Major Projects &
Earthquake Forecasting and Predictability (EFP)
In general we seek proposals that will increase our understanding of how earthquakes might be forecast and whether or not earthquakes are predictable (A6). Proposals of any type that can assist in this goal will be considered, with the provision that they focus on seismicity and deformation data. We are especially interested in proposals that will utilize the new Collaboratory for the Study of Earthquake Predictability (CSEP).
For research strategies that plan to utilize CSEP, see the description of CSEP under Special Projects to learn of its capabilities. Successful investigators proposing to utilize CSEP would be funded via core SCEC funds to adapt their prediction methodologies to the CSEP framework, to transfer codes to the externally accessible CSEP computers, and to be sure they function there as intended (A6). Subsequently, the codes would be moved to the identical externally inaccessible CSEP computers by CSEP staff who will conduct tests against a variety of data as outlined in the CSEP description. In general, methodologies will be considered successful only if they do better than null hypotheses that include both time-independent and time-dependent probabilities. Proposals aimed toward developing useful measurement/testing methodology that could be incorporated in the CSEP evaluations are welcomed.
Proposals are also welcome that assist in attaining the goals of these two Special Projects: WGCEP (the Working Group on California Earthquake Probabilities) and SoSAFE (the Southern San Andreas Evaluation), especially if the proposals focus on understanding some physical basis for connections between earthquakes.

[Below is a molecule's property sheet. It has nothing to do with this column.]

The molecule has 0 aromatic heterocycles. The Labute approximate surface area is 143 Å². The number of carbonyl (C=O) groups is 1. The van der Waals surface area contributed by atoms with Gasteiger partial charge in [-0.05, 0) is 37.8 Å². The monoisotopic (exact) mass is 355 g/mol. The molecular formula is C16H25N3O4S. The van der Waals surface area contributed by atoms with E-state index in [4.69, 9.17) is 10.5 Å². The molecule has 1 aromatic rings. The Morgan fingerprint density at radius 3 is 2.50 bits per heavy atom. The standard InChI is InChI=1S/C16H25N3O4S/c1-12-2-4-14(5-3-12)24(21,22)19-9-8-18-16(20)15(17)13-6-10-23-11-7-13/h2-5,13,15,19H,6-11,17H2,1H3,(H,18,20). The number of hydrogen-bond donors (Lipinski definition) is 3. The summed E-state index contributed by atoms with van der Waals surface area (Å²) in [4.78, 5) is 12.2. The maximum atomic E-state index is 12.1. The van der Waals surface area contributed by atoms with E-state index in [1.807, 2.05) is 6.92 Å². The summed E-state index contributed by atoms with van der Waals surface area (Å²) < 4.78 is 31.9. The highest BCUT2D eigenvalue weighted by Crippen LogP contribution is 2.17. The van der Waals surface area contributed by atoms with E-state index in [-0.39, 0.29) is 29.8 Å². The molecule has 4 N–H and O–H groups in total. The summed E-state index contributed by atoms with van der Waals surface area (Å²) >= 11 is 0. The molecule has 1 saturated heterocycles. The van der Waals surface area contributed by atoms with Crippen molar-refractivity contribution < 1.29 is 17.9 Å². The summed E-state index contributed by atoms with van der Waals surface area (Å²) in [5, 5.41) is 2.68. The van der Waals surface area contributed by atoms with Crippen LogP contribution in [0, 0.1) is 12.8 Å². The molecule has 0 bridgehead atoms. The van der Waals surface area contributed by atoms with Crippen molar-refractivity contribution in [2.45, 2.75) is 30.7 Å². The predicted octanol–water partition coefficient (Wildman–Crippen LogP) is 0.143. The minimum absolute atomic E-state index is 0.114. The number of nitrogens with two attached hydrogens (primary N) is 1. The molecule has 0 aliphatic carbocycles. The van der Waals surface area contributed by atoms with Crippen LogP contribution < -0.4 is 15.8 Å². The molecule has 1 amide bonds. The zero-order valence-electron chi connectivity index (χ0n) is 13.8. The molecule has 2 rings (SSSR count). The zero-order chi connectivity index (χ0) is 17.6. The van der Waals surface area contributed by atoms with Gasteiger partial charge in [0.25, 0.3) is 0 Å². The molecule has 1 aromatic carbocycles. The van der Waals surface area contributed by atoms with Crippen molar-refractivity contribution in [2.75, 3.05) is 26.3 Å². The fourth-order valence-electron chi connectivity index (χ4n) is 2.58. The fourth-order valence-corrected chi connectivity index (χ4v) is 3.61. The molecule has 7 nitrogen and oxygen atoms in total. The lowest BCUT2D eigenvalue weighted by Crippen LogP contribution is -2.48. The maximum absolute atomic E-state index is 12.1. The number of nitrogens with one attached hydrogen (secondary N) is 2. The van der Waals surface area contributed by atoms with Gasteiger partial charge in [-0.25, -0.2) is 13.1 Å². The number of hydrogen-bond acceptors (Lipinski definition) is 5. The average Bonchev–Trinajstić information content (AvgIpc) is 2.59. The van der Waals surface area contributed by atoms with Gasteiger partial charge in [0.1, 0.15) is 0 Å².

Proposals that can lead to understanding whether or not there exists a physical basis for earthquake predictability (A6) are welcome, even if they are not aimed toward, or are not ready for, tests in CSEP, or are not aimed toward assisting WGCEP or SoSAFE. For example, proposals could include ones that connect to objectives A1, A2, A3, A5, A9, A10 and A11, as well as ones focused on understanding patterns of seismicity in time and space, as long as they are aimed toward understanding the physical basis of some aspect of extended earthquake predictability (A6).
Long Term Research Goals
Problem Statement. The problems considered by SCEC3 in this important area of research will primarily concern the physical basis for earthquake predictability. Forecasting earthquakes in the long term at low probability rates and densities—the most difficult scientific problem in seismic hazard analysis—is closely related to the more controversial problem of high-likelihood predictions on short (hours to weeks) and intermediate (months to years) time scales. Both require a probabilistic characterization in terms of space, time, and magnitude; both depend on the state of the fault system (conditional on its history) at the time of the forecast/prediction; and, to put them on a proper science footing, both need to be based in earthquake physics.
Goal and Objectives. The SCEC3 goal is to improve earthquake forecasts by understanding the physical basis for earthquake predictability. Specific objectives are to:
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